On The Front Lines: How The Bosnian War Shaped This Entrepreneur's Career Path


Transitioning from an investigative journalist to a real estate entrepreneur was a major career change Aleksandra Scepanovic never saw happening in her lifetime, but now as the managing director and co-founder of Ideal Properties Group, it's safe to say that same career move has her at the helm of one of the leading real estate firms in Brooklyn, New York.

But before actually moving to the Big Apple for the first time in 1999, Aleksandra was reporting hard news on the front lines of war-torn Bosnia. These same challenging investigative reporting experiences fueled her strong work ethic, and also lead her to pursue a new future in New York City. Although Scepanovic never imagined moving to New York at first, moving to the East Coast allowed her to build a new business from the ground up successfully, and of course, achieve her own version of the American Dream.

“I've always found the American dream to be an interesting conjecture, based on the notion of hard work, little play and a solid, however unfounded, dash of unwavering hope for a better future," says Scepanovic. “For me, personally, it seems that these embedded prerequisites to achieving the American version of success are simply part of my makeup. I was born an eternal optimist capable of dreaming grand dreams, and a workaholic, who finds even the most tedious and repetitive work – fun, or if not entirely fun, then at least interesting enough for me to want to complete."

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Now, staying 20 steps ahead of the Brooklyn real estate game, Scepanovic works alongside her partner Erik Serras who serves as the Principal Broker of Ideal Properties Group. And although not all couple work partnerships are easy, both parties make it work by running the business on equal terms.

“The most important aspect of our partnership is the clear definition of our respective spheres of influence," she says. “What I do, he cannot, no matter how at times he feels that he could. The same goes for me – I am, beyond any doubt, the wrong person to complete his tasks. In short, the most important part is understanding which parts you're responsible for bringing into the partnership, and which parts are your partners', and make sure to stick to them. If his or her job is to generate revenue, and yours is to develop training programs – no matter how good you feel you may be in sales, relinquish the task to your partner."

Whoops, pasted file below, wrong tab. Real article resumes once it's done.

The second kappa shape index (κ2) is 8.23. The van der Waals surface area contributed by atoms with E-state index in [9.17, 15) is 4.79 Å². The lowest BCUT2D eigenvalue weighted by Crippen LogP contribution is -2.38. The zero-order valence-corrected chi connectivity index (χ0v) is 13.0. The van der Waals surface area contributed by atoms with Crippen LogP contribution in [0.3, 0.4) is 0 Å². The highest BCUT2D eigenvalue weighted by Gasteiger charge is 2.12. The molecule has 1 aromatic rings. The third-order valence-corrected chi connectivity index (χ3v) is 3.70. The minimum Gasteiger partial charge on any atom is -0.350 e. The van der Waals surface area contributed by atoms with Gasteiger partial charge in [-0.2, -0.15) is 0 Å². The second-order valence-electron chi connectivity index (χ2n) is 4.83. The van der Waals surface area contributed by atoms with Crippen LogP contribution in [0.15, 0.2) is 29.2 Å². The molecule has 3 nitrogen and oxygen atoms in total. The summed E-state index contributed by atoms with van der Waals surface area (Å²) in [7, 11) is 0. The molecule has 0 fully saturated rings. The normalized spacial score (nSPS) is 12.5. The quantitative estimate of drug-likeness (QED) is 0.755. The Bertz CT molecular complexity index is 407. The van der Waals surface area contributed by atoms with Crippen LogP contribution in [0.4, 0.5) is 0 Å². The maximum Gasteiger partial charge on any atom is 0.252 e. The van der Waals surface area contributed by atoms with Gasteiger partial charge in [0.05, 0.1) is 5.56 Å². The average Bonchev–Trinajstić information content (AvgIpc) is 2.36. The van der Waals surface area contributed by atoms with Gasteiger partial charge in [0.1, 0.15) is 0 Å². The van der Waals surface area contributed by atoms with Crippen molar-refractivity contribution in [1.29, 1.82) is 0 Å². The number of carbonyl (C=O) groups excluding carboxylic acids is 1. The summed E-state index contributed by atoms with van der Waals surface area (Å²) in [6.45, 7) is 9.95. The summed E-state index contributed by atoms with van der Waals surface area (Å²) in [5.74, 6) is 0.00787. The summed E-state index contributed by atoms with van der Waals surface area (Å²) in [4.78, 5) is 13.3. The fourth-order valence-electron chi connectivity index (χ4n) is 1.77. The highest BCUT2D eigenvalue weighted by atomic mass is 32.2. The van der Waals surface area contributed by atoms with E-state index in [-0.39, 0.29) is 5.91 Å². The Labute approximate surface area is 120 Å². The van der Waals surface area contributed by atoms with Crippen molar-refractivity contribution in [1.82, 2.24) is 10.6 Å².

Photo Courtesy of Benjamin Chasteen/Epoch Times

As Ideal Properties Group continues to expand, Scepanovic sees the company far ahead of where it is today in the next five years. And although she has faced several challenges as a female entrepreneur, she advises other female business owners to keep on going, no matter how much others disapprove.

“Jump in, breathe, don't look back or listen to theories your friends, family, or competitors are likely to offer, as to how (un)likely your effort is to succeed," she suggests. “Arm yourself with confidence, and never stop."

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Momtors: The New Wave of Mentors Helping New Moms Transition Back Into Careers

New parents re-entering the workforce are often juggling the tangible realities of daycare logistics, sleep deprivation, and a cascade of overwhelming work. No matter how parents build their family, they often struggle with the guilt of being split between home and work and not feeling exceptionally successful in either place.

Women building their families often face a set of challenges different from men. Those who have had children biologically may be navigating the world of pumping at work. Others might feel pulled in multiple directions when bringing a child into their home after adoption. Some women are trying to learn how to care for a newborn for the first time. New parents need all the help they can get with their transition.

Women returning to work after kids sometimes have to address comments such as:

"I didn't think you'd come back."

"You must feel so guilty."

"You missed a lot while you were out."